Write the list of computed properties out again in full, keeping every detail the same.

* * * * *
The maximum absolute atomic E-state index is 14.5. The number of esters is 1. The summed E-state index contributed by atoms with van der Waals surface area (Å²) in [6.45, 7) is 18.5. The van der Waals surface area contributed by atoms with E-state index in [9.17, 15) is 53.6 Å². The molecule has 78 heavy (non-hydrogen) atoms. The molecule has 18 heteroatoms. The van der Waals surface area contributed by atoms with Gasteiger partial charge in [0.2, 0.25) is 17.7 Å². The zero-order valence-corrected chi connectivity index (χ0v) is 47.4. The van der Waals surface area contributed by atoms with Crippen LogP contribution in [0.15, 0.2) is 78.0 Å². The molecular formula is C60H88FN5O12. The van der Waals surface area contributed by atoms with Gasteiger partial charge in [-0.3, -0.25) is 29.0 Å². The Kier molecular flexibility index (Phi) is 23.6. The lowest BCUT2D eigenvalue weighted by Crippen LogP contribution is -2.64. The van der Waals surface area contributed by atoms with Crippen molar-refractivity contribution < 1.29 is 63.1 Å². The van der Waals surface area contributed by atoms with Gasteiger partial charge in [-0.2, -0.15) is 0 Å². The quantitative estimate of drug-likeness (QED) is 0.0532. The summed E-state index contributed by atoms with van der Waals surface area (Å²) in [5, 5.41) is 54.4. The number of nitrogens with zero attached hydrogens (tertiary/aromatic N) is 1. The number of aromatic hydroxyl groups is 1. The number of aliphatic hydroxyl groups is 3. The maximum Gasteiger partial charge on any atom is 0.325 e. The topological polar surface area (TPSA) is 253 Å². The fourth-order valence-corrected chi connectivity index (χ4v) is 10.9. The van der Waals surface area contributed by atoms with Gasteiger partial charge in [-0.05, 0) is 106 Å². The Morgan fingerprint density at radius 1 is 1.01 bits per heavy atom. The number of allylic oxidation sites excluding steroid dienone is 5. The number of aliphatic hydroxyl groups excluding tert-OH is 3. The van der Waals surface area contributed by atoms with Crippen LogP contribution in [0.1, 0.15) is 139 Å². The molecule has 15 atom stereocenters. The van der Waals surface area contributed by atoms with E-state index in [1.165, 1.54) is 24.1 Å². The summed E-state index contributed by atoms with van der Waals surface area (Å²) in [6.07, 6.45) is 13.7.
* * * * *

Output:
The maximum absolute atomic E-state index is 14.5. The number of esters is 1. The summed E-state index contributed by atoms with van der Waals surface area (Å²) in [6.45, 7) is 18.5. The van der Waals surface area contributed by atoms with E-state index in [9.17, 15) is 53.6 Å². The molecule has 78 heavy (non-hydrogen) atoms. The molecule has 18 heteroatoms. The van der Waals surface area contributed by atoms with Gasteiger partial charge in [0.2, 0.25) is 17.7 Å². The zero-order valence-corrected chi connectivity index (χ0v) is 47.4. The van der Waals surface area contributed by atoms with Crippen LogP contribution in [0.15, 0.2) is 78.0 Å². The molecular formula is C60H88FN5O12. The van der Waals surface area contributed by atoms with Gasteiger partial charge in [-0.3, -0.25) is 29.0 Å². The Kier molecular flexibility index (Phi) is 23.6. The lowest BCUT2D eigenvalue weighted by Crippen LogP contribution is -2.64. The van der Waals surface area contributed by atoms with Crippen molar-refractivity contribution < 1.29 is 63.1 Å². The van der Waals surface area contributed by atoms with Gasteiger partial charge in [-0.2, -0.15) is 0 Å². The quantitative estimate of drug-likeness (QED) is 0.0532. The summed E-state index contributed by atoms with van der Waals surface area (Å²) in [5, 5.41) is 54.4. The number of nitrogens with zero attached hydrogens (tertiary/aromatic N) is 1. The number of aromatic hydroxyl groups is 1. The number of aliphatic hydroxyl groups is 3. The maximum Gasteiger partial charge on any atom is 0.325 e. The topological polar surface area (TPSA) is 253 Å². The fourth-order valence-corrected chi connectivity index (χ4v) is 10.9. The van der Waals surface area contributed by atoms with Gasteiger partial charge in [-0.05, 0) is 106 Å². The Morgan fingerprint density at radius 1 is 1.01 bits per heavy atom. The number of allylic oxidation sites excluding steroid dienone is 5. The number of aliphatic hydroxyl groups excluding tert-OH is 3. The van der Waals surface area contributed by atoms with Crippen LogP contribution in [0.1, 0.15) is 139 Å². The molecule has 15 atom stereocenters. The van der Waals surface area contributed by atoms with E-state index in [1.165, 1.54) is 24.1 Å². The summed E-state index contributed by atoms with van der Waals surface area (Å²) in [6.07, 6.45) is 13.7.